BusinessWeek has an interesting article on how Cheap Photo Sites Pit Amateurs vs. Pros.
The article is interesting for alot of reasons, but one reason in particular for me is this: it is a good example of the long tail in action, with thousands of suppliers of photographs, and aggregators (like flickr) bringing it all together. Professional photographers can complain about this, but it will be in vain, at least in the short term.
I see this spreading to other things as well. I see music next. With sites like MySpace, last.fm and others, the barriers to entry for musicians will become lower and lower, and over time people will listen to a wider variety of artists as greater socialization of music occurs. Eventually it will even happen for books and other forms of writing, although you could argue it has already happened with the proliferation of blogs. Anyone publishing any media now is going to be overwhelmed by the tidal wave of vast amount of new material being created.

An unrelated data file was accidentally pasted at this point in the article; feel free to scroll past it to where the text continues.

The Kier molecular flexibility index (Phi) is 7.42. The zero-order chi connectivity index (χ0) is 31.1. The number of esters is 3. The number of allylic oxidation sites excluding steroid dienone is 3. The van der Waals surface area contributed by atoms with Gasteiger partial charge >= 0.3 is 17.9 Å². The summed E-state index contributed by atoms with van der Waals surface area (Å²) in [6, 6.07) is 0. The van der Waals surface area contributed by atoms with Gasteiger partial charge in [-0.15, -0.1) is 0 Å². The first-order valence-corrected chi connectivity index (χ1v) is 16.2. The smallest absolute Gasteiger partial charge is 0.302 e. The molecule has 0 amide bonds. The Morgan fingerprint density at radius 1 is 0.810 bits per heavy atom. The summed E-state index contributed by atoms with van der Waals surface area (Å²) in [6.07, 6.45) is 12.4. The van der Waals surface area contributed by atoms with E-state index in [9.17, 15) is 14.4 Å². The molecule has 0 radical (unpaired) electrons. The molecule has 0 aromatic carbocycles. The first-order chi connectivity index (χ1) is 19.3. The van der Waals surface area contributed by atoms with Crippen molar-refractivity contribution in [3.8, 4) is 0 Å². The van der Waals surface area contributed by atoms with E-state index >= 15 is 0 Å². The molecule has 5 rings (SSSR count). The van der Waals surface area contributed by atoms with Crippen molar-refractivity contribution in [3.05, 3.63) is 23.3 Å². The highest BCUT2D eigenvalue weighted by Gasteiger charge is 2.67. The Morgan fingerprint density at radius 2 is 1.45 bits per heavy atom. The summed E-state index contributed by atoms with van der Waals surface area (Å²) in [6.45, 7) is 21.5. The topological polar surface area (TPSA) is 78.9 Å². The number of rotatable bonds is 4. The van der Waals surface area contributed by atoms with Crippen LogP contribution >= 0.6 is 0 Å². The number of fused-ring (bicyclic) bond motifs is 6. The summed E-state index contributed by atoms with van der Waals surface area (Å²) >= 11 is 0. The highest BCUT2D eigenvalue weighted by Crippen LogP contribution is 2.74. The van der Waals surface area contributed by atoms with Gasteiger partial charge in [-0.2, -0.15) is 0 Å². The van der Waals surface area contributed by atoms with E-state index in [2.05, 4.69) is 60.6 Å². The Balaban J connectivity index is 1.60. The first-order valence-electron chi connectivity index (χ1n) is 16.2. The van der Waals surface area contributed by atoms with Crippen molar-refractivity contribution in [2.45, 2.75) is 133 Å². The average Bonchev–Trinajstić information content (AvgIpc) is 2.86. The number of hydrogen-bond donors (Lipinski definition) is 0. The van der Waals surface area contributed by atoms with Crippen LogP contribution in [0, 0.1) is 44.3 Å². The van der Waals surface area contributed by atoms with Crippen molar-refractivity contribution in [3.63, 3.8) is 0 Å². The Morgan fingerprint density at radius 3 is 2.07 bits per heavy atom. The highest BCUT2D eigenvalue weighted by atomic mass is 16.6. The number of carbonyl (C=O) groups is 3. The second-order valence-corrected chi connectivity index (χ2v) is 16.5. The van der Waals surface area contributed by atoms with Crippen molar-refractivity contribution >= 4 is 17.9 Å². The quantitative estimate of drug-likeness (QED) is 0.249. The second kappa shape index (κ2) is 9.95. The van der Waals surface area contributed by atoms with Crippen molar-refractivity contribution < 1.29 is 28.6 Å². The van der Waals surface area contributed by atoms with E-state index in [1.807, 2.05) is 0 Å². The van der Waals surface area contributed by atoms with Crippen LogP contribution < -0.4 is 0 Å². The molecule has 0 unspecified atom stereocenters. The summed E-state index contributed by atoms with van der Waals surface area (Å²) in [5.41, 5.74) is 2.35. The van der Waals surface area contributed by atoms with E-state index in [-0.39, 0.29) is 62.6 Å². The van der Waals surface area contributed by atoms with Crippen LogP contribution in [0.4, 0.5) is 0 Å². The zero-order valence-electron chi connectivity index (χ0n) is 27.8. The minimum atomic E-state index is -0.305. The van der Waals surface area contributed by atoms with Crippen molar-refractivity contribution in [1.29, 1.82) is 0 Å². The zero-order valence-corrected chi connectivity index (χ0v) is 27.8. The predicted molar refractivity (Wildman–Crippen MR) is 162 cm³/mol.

At the blog gapingvoid, the author talks in one posting about “Cheap. Easy. Global. Media.” The combination of digitization of material and social
computing technology will make it dead simple for people to create, publish,
and share their work with others. And soon it won’t be just media. Anything that can be digitized is open for this to happen.
The world is becoming open source. Soon it will be open source hardware. Then chemistry. Then biology.